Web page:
Tuesday, May 31, 2016

Swifty Objective-C

Peter Steinberger, Michael Ochs, and Matej Bukovinski:

Using Swift without binary compatibility would mean that we have to offload technical details to our customers and restrict them in their choice of Xcode to a point where they might not be able to update to Xcode 7.3.1 if our SDK is still compiled with 7.3.0.


Instead we decided to use Objective-C++ to complement pure Objective-C where appropriate. […] In our Objective-C classes, we only use a very tiny amount of C++ to benefit from the convenience, safety, and performance features of C++. In contrast to full blown C++ implementations, learning a small subset for use in a mainly Objective-C codebase is very easy, even for developers without any prior C++ experience.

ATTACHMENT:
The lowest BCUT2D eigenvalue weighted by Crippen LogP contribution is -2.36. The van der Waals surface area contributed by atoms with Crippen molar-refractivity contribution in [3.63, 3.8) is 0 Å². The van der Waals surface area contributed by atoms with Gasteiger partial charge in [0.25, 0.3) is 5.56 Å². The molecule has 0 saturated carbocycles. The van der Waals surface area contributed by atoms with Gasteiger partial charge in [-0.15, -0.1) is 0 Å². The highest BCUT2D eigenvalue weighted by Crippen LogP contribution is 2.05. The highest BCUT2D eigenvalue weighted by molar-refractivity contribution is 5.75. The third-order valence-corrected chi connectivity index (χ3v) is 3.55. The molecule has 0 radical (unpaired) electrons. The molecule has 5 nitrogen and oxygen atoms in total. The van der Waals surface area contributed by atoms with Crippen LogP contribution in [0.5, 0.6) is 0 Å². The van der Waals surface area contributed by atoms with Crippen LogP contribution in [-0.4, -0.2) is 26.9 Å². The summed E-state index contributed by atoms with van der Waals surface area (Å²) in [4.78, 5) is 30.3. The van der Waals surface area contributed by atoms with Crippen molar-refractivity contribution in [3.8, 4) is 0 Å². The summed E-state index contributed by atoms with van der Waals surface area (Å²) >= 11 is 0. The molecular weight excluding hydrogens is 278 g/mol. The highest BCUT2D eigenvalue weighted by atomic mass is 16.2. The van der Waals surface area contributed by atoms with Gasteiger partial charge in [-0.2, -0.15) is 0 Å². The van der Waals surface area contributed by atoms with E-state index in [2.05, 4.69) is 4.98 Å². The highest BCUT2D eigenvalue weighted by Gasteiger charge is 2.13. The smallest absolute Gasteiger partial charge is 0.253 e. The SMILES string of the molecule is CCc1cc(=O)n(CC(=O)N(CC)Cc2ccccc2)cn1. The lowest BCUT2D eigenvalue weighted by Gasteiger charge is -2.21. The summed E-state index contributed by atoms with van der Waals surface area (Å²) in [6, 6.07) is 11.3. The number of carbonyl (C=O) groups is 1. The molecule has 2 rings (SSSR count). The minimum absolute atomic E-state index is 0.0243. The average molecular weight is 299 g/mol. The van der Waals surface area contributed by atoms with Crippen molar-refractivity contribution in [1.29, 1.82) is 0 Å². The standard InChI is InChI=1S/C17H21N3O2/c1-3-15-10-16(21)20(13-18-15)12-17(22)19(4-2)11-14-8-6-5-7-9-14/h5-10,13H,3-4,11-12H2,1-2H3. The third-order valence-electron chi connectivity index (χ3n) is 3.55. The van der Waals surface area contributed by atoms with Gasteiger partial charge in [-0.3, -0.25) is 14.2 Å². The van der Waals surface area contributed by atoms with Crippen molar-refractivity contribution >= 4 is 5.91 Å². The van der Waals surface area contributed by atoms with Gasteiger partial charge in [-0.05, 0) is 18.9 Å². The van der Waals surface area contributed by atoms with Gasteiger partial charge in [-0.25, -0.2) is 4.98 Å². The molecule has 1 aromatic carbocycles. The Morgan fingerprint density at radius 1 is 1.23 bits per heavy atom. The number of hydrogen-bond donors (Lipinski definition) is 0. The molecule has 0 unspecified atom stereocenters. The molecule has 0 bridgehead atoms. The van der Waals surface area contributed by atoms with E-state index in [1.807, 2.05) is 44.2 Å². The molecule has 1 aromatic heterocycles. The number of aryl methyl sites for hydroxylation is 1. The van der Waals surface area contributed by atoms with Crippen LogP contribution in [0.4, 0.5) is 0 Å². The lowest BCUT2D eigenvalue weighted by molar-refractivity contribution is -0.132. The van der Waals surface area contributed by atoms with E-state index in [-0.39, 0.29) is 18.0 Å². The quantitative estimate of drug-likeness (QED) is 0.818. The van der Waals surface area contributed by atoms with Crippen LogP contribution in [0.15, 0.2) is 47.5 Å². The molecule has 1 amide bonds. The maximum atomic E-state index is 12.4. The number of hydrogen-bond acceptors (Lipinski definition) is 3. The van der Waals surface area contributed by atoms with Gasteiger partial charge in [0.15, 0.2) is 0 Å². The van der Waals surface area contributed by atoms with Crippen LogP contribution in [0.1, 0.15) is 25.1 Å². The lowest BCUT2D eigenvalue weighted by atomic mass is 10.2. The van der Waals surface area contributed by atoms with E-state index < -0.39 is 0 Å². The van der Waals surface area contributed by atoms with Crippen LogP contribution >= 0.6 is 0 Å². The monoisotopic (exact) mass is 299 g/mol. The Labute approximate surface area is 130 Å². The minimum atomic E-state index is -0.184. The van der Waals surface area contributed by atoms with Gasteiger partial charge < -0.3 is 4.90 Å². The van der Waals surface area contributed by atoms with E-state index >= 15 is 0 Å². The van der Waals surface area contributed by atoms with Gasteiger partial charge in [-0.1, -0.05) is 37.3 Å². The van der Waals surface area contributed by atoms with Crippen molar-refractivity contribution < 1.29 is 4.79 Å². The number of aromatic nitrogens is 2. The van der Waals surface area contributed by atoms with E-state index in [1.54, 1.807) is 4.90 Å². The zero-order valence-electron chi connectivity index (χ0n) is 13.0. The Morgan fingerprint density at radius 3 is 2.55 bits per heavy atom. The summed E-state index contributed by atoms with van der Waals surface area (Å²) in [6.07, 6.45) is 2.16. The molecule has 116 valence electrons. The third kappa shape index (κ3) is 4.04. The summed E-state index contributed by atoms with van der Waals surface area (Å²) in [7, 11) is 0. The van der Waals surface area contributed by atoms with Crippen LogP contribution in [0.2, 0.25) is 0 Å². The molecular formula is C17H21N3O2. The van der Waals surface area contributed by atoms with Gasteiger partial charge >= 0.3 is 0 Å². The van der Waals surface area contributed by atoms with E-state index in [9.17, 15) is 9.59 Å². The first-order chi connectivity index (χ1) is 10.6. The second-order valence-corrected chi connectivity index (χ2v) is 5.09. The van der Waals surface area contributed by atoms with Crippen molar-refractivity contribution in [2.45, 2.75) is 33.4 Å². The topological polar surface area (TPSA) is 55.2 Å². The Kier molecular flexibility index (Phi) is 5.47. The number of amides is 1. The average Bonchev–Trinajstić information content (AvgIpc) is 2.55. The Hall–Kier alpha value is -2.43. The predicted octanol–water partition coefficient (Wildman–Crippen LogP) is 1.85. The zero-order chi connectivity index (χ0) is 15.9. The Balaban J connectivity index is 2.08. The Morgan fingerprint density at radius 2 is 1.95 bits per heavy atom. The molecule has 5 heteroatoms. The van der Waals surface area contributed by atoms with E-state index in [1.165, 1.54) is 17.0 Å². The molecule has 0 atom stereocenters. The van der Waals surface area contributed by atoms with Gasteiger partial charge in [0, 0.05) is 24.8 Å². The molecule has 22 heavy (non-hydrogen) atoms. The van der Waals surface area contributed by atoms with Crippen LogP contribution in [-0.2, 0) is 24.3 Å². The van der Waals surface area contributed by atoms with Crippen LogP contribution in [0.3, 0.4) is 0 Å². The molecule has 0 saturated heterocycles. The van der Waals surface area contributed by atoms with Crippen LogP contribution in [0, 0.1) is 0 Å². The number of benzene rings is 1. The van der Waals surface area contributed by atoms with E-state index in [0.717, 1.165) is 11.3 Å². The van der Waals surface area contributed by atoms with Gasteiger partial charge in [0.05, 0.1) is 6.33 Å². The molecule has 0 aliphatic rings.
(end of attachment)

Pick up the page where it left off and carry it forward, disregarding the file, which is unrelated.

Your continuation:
When using generics it gets quite annoying to type the type specifier […] auto will transform at compile time to the above — it doesn’t require any runtime features.


In Objective-C NSArray can only contain objects. This is both more complicated and — because of boxing — slower for primitive types. […] With Objective-C++ we can simply use std::vector:


The C++ lock is automatically released when it goes out of scope. The RAII pattern is everywhere in C++ and it’s really great and deterministic. This allows us to do work that requires locking inline with a return statement as the lock is only unlocked after the return.


Compiling .mm files will take a bit longer than standard .m files, however in our experience it’s worth the slight compile time penalty.

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